Honestly, it’s the same moment that happens every so often — just meeting someone who says that they’re still alive because of To Write Love on Her Arms. Maybe that’s a tweet or a comment on Instagram. Maybe it’s a conversation face to face at a college event.
That’s something that for me really never gets old. It’s hard to imagine something more special or more humbling, to meet someone who’s standing in front of you (and they’ll say they may not be standing in front of you if it weren’t for To Write Love on Her Arms).
And depending on the time we have, people can unpack their experience of finally getting help, or opening up to a friend or a family member — but those are the moments that remind me and remind our team what’s at stake and why this whole thing is such a privilege.
That’s truly amazing. In relation to the topic of mental health, we also came across a report that shows more Americans are living with anxiety, depression, and stress right now. What do you think could be contributing to this?
I think there’s a lot of reasons [leading to the report]. Obviously there’s a lot of uncertainty. You look at our president. You look at the talk around North Korea. Climate change. The idea of whether we’re all still going to be here tomorrow. It’s certainly one that could cause anxiety. And then add that on top of people’s everyday challenges and stresses of work and providing for a family.
I do think we live in a unique time, certainly in this moment politically. We wake up to new challenges and difficult headlines pretty much every day right now, and so it makes sense if you’re a person who feels things that you’re going to feel the weight of that.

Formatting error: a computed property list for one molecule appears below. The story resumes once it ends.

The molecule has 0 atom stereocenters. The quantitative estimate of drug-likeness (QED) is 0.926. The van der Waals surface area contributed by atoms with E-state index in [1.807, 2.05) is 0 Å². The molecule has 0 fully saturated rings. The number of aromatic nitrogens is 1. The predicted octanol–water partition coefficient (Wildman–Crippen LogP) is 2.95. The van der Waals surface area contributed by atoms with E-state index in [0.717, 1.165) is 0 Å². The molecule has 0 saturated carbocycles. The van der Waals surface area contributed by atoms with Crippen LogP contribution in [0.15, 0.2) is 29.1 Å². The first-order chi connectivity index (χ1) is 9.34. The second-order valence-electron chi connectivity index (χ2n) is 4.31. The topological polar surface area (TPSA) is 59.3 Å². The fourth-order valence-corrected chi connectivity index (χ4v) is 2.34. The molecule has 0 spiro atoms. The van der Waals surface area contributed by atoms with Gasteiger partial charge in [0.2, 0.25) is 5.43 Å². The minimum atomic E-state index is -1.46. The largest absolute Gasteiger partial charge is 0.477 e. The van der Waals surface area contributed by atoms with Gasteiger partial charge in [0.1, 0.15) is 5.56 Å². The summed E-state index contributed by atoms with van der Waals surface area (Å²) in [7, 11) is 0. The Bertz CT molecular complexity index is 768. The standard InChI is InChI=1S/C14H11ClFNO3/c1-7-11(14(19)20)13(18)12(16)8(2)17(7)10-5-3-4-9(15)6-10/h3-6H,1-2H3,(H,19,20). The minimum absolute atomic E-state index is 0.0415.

From an insider’s perspective, how do you think we can bridge the gap so more people understand what living with depression, anxiety, feelings of hopelessness is like?
In general, something that we love to point out (and this isn’t even an idea I came up with) is that the brain is part of the body. Mental health shouldn’t be treated differently than physical health.
Because when you think about it, almost every condition, or illness, or broken bone is invisible unless someone shows you an X-ray. When someone is sick, or when something is going on internally, we don’t ask for proof.
I’m someone who struggles with depression. And I think it tends to affect our life in a lot of different ways. Depression, and anxiety, can affect eating habits and sleeping habits that can cause you to isolate. You can take someone who used to be very social or extroverted and when they’re in a season of depression, it may cause them to just want to be alone. Mental health can change behaviors drastically.
So we dream about a day in which mental health does not have an asterisk, when it can be viewed as treatable as something as simple as the flu or something as terrible as cancer — the bottom line is if someone needs help, they would be able get the help that they need.
Recently, a woman had written a note to her office saying she was taking time off for her mental health. Her boss responded, ‘This is amazing. More people should do this.’ What do you think of that?
I actually did not see that story, but I love it. I absolutely do. If someone was fighting a cold or the flu, everyone would understand that person staying home until they were well. So I love the idea of mental health days or of people in workplaces prioritizing mental health.
We’re made up of a staff and at times it’s a really cool challenge for us just to live out our message. We have folks (myself included) who leave the office once a week to go to counseling maybe in the middle of the day. We love to celebrate that. It may be inconvenient for the workday, or for certain meetings or projects, but we’re saying this deserves to be a priority.